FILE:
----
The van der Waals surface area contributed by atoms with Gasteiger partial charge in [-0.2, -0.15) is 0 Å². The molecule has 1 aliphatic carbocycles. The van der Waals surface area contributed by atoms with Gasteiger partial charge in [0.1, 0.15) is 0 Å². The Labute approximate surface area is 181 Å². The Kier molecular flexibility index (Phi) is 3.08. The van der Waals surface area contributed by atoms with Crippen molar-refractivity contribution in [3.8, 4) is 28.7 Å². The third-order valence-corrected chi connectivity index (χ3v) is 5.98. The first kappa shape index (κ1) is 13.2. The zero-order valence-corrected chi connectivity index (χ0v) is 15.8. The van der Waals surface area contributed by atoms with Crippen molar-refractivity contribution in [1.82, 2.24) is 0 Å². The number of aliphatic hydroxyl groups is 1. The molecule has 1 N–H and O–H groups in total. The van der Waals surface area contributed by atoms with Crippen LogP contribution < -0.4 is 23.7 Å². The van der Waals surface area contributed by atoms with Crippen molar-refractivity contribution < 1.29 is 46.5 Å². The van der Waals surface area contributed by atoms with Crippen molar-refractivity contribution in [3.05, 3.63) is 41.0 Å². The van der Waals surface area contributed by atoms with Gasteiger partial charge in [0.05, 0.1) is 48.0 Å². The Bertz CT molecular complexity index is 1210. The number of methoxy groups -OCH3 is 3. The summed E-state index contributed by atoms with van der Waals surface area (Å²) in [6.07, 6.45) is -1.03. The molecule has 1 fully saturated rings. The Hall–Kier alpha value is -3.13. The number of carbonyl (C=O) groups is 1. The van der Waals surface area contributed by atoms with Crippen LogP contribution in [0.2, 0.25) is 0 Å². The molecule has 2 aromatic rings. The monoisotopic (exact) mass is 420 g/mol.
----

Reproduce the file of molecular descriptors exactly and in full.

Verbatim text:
The van der Waals surface area contributed by atoms with Gasteiger partial charge in [-0.2, -0.15) is 0 Å². The molecule has 1 aliphatic carbocycles. The van der Waals surface area contributed by atoms with Gasteiger partial charge in [0.1, 0.15) is 0 Å². The Labute approximate surface area is 181 Å². The Kier molecular flexibility index (Phi) is 3.08. The van der Waals surface area contributed by atoms with Crippen molar-refractivity contribution in [3.8, 4) is 28.7 Å². The third-order valence-corrected chi connectivity index (χ3v) is 5.98. The first kappa shape index (κ1) is 13.2. The zero-order valence-corrected chi connectivity index (χ0v) is 15.8. The van der Waals surface area contributed by atoms with Crippen molar-refractivity contribution in [1.82, 2.24) is 0 Å². The number of aliphatic hydroxyl groups is 1. The molecule has 1 N–H and O–H groups in total. The van der Waals surface area contributed by atoms with Crippen LogP contribution < -0.4 is 23.7 Å². The van der Waals surface area contributed by atoms with Crippen molar-refractivity contribution < 1.29 is 46.5 Å². The van der Waals surface area contributed by atoms with Crippen molar-refractivity contribution in [3.05, 3.63) is 41.0 Å². The van der Waals surface area contributed by atoms with Gasteiger partial charge in [0.05, 0.1) is 48.0 Å². The Bertz CT molecular complexity index is 1210. The number of methoxy groups -OCH3 is 3. The summed E-state index contributed by atoms with van der Waals surface area (Å²) in [6.07, 6.45) is -1.03. The molecule has 1 fully saturated rings. The Hall–Kier alpha value is -3.13. The number of carbonyl (C=O) groups is 1. The van der Waals surface area contributed by atoms with Crippen LogP contribution in [0.2, 0.25) is 0 Å². The molecule has 2 aromatic rings. The monoisotopic (exact) mass is 420 g/mol.